Food systems need to change to produce more and better-quality products. Those changes should be guided by scientific evidence and involve a wide range of partners, according to Dr. Gunhild Stordalen, founder and president of the EAT Foundation.

Daily wage women laborers are seen at an agricultural paddy field as they removes paddy saplings before to replant another field outskirts of the eastern Indian state Odisha's capital city Bhubaneswar on 28 January 2018. STR/NurPhoto via Getty Images

DAVOS, SWITZERLAND – The nutrition community has a lot to learn from the climate change movement, according to Dr. Gunhild Stordalen, the founder, and president of the EAT Foundation.

Read more: To Feed the World, Look to Climate Change Movement’s Model: EAT Founder


Intertidal snails (Credit: Bob Peterson / Flickr)

Climate change research has experienced bourgeoning popularity over the past two decades or so, and ecophysiology is one such field where this is no exception. Overwhelming evidence now suggests that the frequency of extreme temperature events will increase in the future. Tolerance of a wide range of conditions has allowed animals to adapt to niches from the constant and benign, to the extreme and highly variable. Understanding how organisms are capable of responding to this thermal variability in their surroundings, especially those thought to already occupy highly stressful environments, helps us to anticipate species responses to a warming world.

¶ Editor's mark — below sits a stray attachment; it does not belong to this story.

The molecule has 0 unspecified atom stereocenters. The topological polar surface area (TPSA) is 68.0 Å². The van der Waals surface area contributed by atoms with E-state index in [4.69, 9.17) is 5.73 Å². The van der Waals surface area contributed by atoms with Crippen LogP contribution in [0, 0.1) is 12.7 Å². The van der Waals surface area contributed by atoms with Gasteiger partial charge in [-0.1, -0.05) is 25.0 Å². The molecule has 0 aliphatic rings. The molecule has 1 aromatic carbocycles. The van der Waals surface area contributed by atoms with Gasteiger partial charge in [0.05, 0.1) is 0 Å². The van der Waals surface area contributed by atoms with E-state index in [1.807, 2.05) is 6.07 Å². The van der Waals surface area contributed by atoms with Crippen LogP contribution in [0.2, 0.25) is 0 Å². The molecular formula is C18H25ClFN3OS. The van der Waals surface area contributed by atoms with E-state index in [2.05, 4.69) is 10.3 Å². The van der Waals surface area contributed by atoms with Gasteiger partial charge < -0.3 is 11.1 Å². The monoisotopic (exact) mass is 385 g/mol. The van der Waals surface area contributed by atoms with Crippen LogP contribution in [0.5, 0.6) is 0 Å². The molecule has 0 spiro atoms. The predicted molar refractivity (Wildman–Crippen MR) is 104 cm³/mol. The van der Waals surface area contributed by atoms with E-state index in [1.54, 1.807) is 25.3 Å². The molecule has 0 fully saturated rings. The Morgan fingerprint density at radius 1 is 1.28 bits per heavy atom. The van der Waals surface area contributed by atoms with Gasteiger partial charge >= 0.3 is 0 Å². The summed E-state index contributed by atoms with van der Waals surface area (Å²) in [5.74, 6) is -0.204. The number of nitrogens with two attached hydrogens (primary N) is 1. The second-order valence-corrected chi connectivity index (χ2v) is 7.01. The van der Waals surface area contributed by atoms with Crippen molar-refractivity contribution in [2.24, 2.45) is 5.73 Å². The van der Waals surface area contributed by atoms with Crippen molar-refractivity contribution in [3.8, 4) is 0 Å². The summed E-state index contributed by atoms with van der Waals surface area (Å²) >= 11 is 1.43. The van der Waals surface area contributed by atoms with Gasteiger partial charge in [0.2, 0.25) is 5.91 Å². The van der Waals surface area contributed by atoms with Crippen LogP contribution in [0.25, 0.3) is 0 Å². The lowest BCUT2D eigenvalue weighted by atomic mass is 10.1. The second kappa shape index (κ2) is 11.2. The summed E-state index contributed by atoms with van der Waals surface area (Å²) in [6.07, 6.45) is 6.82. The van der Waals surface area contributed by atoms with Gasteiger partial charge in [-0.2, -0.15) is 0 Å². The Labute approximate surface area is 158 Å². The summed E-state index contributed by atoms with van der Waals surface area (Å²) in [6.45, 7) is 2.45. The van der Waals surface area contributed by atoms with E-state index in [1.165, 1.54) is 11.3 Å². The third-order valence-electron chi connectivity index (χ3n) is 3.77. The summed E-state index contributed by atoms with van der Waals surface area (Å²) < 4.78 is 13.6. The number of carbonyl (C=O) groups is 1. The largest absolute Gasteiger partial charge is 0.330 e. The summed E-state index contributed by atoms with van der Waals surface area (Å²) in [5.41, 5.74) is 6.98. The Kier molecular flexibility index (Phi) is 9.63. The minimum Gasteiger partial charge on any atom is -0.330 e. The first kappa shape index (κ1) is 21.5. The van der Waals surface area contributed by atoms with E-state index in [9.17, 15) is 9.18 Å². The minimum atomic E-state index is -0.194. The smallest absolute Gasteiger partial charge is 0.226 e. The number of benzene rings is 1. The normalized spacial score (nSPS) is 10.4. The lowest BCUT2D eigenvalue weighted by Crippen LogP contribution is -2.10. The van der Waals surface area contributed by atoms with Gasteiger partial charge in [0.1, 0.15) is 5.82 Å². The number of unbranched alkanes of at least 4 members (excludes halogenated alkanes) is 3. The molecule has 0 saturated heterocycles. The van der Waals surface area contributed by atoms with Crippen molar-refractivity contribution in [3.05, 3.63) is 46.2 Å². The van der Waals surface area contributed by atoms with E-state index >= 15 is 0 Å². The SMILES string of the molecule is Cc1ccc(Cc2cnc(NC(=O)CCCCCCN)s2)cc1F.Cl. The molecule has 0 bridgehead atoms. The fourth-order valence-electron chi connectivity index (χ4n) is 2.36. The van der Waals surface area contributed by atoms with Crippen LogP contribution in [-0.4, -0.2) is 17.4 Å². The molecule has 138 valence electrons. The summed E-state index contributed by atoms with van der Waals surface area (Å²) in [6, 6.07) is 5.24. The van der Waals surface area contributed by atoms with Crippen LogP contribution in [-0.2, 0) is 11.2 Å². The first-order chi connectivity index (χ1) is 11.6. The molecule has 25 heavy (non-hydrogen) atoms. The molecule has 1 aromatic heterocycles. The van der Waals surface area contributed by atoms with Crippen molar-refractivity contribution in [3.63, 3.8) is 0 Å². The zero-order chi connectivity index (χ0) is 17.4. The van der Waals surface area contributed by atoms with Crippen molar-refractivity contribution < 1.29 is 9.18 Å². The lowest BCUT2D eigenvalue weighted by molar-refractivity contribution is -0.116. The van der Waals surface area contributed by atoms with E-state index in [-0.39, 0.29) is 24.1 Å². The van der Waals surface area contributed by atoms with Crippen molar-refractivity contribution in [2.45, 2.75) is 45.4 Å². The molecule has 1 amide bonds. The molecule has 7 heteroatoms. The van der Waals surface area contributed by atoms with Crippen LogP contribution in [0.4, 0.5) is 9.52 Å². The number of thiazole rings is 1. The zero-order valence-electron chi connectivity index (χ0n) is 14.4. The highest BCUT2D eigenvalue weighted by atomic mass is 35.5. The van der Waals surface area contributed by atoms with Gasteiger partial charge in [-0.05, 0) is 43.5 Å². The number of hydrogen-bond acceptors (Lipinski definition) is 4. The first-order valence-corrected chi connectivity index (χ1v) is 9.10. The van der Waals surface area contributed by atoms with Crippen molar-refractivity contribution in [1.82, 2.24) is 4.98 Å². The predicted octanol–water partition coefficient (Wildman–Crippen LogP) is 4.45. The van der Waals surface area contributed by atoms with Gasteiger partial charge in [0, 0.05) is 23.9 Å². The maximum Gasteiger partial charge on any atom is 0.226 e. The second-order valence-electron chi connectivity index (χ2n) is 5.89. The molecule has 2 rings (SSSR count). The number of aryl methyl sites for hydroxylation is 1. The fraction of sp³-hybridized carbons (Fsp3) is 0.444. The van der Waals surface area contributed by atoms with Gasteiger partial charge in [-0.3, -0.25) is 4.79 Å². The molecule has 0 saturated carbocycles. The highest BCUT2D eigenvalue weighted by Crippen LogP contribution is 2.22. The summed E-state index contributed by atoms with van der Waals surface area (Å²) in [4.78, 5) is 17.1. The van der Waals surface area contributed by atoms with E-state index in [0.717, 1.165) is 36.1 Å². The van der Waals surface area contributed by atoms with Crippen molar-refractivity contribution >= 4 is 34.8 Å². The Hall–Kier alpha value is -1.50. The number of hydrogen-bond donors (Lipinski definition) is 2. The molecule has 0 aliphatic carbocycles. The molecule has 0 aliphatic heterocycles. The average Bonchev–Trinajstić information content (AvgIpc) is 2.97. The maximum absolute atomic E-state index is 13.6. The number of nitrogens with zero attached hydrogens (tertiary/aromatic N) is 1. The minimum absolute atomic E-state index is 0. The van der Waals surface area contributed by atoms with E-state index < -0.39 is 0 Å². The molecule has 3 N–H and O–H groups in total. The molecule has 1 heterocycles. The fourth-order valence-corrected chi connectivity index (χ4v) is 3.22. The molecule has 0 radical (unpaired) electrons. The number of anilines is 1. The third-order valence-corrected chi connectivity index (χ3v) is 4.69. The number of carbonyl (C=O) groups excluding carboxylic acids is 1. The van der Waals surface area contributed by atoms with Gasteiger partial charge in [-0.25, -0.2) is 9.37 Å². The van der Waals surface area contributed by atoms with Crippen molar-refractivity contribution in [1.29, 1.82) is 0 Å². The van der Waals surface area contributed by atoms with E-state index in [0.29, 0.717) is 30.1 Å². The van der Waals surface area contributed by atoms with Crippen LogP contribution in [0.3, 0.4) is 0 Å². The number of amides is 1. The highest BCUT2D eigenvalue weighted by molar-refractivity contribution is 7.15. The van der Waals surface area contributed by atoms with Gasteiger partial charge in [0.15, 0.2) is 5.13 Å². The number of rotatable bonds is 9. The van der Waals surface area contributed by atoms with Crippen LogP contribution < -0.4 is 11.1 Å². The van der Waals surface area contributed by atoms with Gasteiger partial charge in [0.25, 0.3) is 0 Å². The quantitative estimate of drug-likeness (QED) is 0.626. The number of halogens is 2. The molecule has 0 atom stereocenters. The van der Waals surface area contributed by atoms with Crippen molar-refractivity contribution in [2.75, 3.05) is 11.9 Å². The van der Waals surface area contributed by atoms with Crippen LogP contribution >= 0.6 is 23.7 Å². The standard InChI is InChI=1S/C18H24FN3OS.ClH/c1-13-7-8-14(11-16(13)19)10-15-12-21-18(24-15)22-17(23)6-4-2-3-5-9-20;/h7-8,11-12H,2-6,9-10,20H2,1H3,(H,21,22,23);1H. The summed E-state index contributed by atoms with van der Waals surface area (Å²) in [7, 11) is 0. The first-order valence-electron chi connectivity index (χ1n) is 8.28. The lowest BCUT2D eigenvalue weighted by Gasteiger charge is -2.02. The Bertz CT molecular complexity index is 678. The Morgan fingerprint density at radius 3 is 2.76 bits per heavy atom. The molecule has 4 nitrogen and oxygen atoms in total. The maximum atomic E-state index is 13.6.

Read more: Intertidal Snails Don’t Follow Conventional Thermal Performance Models


A photo on the Everyday Climate Change Instagram feed shows a Somali woman walking to collect water in Kapasa IDP Camp in Jubaland in June 2017. Photo by Georgina Goodwin

James Whitlow Delano had long regarded Instagram as a platform for mundane daily photography — pictures of “babies and what I had for lunch,” he used to say.

That was before he heard about the Everyday Africa Instagram account. It's a unique feed generated by Peter DiCampo and other photographers living in various countries across the continent. Every day, they post photos of life in Africa. Their goal is to disrupt the conventional narrative about a continent plagued by war, disease, and poverty.

Read more: Photographers harness Instagram power to fight climate change


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